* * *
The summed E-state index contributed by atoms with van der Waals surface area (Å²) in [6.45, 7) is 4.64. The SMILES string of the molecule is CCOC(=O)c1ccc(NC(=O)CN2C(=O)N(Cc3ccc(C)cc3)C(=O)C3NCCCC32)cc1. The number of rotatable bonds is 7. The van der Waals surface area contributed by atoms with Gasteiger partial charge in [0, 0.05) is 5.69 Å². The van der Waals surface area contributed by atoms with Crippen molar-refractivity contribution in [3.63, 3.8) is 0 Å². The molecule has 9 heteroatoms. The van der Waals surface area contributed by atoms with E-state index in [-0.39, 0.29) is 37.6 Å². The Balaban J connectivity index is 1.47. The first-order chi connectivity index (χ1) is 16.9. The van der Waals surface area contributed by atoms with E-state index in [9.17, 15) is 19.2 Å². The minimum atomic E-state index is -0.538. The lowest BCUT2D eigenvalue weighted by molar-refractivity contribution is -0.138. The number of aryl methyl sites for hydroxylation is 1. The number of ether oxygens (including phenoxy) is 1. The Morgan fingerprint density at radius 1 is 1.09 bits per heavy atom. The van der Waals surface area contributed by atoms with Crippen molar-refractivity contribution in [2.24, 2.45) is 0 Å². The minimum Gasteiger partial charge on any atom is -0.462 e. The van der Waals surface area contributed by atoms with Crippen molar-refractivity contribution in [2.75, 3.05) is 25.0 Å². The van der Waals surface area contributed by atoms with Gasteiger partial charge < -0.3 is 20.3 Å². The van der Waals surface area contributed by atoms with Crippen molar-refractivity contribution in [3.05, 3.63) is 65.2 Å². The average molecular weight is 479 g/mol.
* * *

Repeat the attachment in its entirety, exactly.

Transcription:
The summed E-state index contributed by atoms with van der Waals surface area (Å²) in [6.45, 7) is 4.64. The SMILES string of the molecule is CCOC(=O)c1ccc(NC(=O)CN2C(=O)N(Cc3ccc(C)cc3)C(=O)C3NCCCC32)cc1. The number of rotatable bonds is 7. The van der Waals surface area contributed by atoms with Gasteiger partial charge in [0, 0.05) is 5.69 Å². The van der Waals surface area contributed by atoms with Crippen molar-refractivity contribution in [3.63, 3.8) is 0 Å². The molecule has 9 heteroatoms. The van der Waals surface area contributed by atoms with E-state index in [-0.39, 0.29) is 37.6 Å². The Balaban J connectivity index is 1.47. The first-order chi connectivity index (χ1) is 16.9. The van der Waals surface area contributed by atoms with E-state index in [9.17, 15) is 19.2 Å². The minimum atomic E-state index is -0.538. The lowest BCUT2D eigenvalue weighted by molar-refractivity contribution is -0.138. The number of aryl methyl sites for hydroxylation is 1. The number of ether oxygens (including phenoxy) is 1. The Morgan fingerprint density at radius 1 is 1.09 bits per heavy atom. The van der Waals surface area contributed by atoms with Crippen molar-refractivity contribution in [2.24, 2.45) is 0 Å². The minimum Gasteiger partial charge on any atom is -0.462 e. The van der Waals surface area contributed by atoms with Crippen molar-refractivity contribution in [2.75, 3.05) is 25.0 Å². The van der Waals surface area contributed by atoms with Gasteiger partial charge < -0.3 is 20.3 Å². The van der Waals surface area contributed by atoms with Crippen molar-refractivity contribution in [3.05, 3.63) is 65.2 Å². The average molecular weight is 479 g/mol.